Madly in love with my Husband Adam and proud Mama to our son Brodie James Basil & our rainbow, Ari Rupert. Here you will find me chasing happiness & surviving life after Baby loss.

Thanks for stopping by.

Mrs Carrick x

Tuesday, 29 December 2015

A rant from a C-section mum

If people really believe that C-sections are the easy option they clearly have not experienced it. Although I didn't get to give birth naturally I was pretty damn close. I was in labour for over 12 hours, I pushed for two hours before experiencing the rather pleasant ventouse and forceps. It failed, some may say I failed. But I didn't. I did everything I could, but my baby had his cord round his neck 4 times. This was now an emergency.

I was lying in a delivery suite surrounded by over 8 different midwives and consultants, completely oblivious to how serious my delivery was becoming.  One minute I'm attempting to give birth the next, I'm being sped out of the room, down bright shining corridors into a theatre room. The lights in theatre are brighter, scarier and the amount of people double. I am not kidding when I say at least 20 different people came running out from about 4 different rooms. I couldnt see Ads for ages, he did blend in well wearning his theatre blues, but I finally found him stood against the wall, as white as a sheet, scared.  It wasn't until the next day I begun to understand that not all those people were midwives. There were consultants, midwives, student midwives, anaesthetists, and then paediatricians. All there anxiously doing their best to ensure my baby was born alive. He was. In fact he entered the world screaming his little head off. Im not surprised. It was pretty traumatic.

I experienced labour pains with no pain relief. Gas and air is absolutely hideous. It just made me sick. I had no choice but to just breath through the pains and hope for the best. But no pain, no pain in the world will ever compare to the pain I felt as the surgeons ripped (i mean ripped with their fingers, one surgeon pulls you from one side, the other from the other side) me apart to deliver my baby. He arrived within 4 minutes of me entering the room. They attempted to numb me and don't get me wrong, I had some pain relief, but not completely. My epidural failed for the 2nd time which meant I could feel everything down one side. They did not have time to fuss over my pain relief. They spray you with cold air in hope you can't feel it, but I could.

After me screaming and causing the worlds biggest fuss. They stuck a lovely face mask on me and gave me pain relief through a mask. Although this again didn't stop the horrendous feeling and hideous pain as they stitched me back together, (which takes about half hour may I add) it made me feel all funny and there I was watching my love with our beautiful son. If it was not for that moment I don't know how I would have got through. Ads reminds me daily of the silly things I was saying whilst breathing in this pain relief. Apparently i told the anaesthetist, an Indian looking guy, he used to be my taxi driver. The awkwardness the next day when he came to visit me was unbelievable.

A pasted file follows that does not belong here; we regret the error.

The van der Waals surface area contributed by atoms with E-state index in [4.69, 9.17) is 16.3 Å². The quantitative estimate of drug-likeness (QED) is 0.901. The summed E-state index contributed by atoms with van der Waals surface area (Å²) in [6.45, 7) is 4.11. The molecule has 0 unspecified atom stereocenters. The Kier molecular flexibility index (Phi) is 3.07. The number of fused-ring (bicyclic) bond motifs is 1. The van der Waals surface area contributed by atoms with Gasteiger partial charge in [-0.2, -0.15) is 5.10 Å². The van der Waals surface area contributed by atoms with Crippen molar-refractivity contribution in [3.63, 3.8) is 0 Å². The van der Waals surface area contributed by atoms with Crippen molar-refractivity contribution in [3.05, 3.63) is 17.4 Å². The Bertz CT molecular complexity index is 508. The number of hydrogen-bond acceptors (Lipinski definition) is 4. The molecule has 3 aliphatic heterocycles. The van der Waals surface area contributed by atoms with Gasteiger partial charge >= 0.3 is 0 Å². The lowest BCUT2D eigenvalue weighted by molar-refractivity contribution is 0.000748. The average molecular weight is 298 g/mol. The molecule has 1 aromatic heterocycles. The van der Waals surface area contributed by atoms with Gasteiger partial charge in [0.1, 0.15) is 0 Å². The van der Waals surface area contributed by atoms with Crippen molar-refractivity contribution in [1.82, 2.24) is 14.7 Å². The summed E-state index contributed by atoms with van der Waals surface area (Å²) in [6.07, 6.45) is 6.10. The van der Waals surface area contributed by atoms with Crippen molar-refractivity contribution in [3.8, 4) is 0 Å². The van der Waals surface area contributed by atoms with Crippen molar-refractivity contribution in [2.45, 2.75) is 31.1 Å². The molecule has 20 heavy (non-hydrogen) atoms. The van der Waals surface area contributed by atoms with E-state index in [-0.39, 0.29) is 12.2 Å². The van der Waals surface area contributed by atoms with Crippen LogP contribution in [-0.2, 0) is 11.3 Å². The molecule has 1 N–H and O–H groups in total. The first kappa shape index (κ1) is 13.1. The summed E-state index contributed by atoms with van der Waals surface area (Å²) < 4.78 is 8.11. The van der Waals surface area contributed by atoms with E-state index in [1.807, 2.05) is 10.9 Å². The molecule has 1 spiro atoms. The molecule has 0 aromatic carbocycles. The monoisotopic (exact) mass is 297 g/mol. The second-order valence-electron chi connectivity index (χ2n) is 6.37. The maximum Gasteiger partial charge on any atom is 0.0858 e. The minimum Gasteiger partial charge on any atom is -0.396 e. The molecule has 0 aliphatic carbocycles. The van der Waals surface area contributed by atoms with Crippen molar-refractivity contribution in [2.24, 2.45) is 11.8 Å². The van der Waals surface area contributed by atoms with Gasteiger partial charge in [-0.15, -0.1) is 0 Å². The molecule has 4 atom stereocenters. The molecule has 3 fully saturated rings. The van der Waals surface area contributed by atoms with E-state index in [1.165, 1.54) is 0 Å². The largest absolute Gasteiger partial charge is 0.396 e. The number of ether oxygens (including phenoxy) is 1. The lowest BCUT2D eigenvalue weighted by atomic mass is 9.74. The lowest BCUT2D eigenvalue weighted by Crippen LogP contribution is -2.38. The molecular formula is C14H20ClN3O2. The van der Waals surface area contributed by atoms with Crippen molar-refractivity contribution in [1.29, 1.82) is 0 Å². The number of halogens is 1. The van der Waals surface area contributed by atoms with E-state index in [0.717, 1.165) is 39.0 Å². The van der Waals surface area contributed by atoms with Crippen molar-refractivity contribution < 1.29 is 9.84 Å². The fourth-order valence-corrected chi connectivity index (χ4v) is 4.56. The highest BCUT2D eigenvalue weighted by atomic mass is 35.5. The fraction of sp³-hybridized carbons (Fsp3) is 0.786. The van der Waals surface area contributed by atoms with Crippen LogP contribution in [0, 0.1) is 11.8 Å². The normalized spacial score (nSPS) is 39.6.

However, its not just the C-section itself that causes pain, its the recovery.  The first time I stood I passed out on the floor. The pain was so unbearable. I couldn't sit up right, I couldn't lift my baby and I couldn't walk or stand. I was so frail and broken. The love of your baby gets you through, gets you going and gives you the determination to fight through the pain.  (the strong pain killers also help too)

As the wound started to pull tighter and heal the pain got worse. Lets face it, they hardly had time to be nice and think about the pain they would cause me whilst ripping me apart. But one surgeoun definitely pulled harder than the other. My left side caused me SO much pain. You don't realise how much you need your stomach muscles until they are ripped apart. You can't laugh, cough, lift or pull yourself up. You basically become a hermit. Unable to move.

After the 5th day of being bed bound, stuck staring at the same 4 walls, my amazing other half decided to take me out in a wheel chair, To begin with I refused although at the same time, a trip to Costa Coffee and something other than a broken TV to look at seemed like a good idea. However I couldn't. I physically couldn't sit upright in the wheelchair. The pain was so extreme I was sat in tears, and although I was determined, the pain won and back into bed I went.

When we were finally able to go home all I could think about was how I was going to walk out the hospital door. Of course I was going too, I had been stuck in hospital for 6 days. But the pain was horrendous, I had tears in my eyes the whole way. As soon as we got out the door, I leant on the wall and waited for Adam to bring the car round.

You always dream about putting your baby in the car for the first time but all I could think about was sitting down and taking more pain killers. The recovery once we got home was then long. Adam still had to do majority of things, (at least I got out of the housework for a while) and even 6 weeks later, If I over did it, went on too long a walk, the pain would be back. Now I'm left with a wonky scar. A scar that brings back horrendous memories. I would do it all over again ( I may not have a choice) but how I pray the surgeons are kinder next time.

Now I can't say I have experienced natural labour. I hope that one day I do, but never say having a C-section is an easy way out. Because lets face it, its really not.

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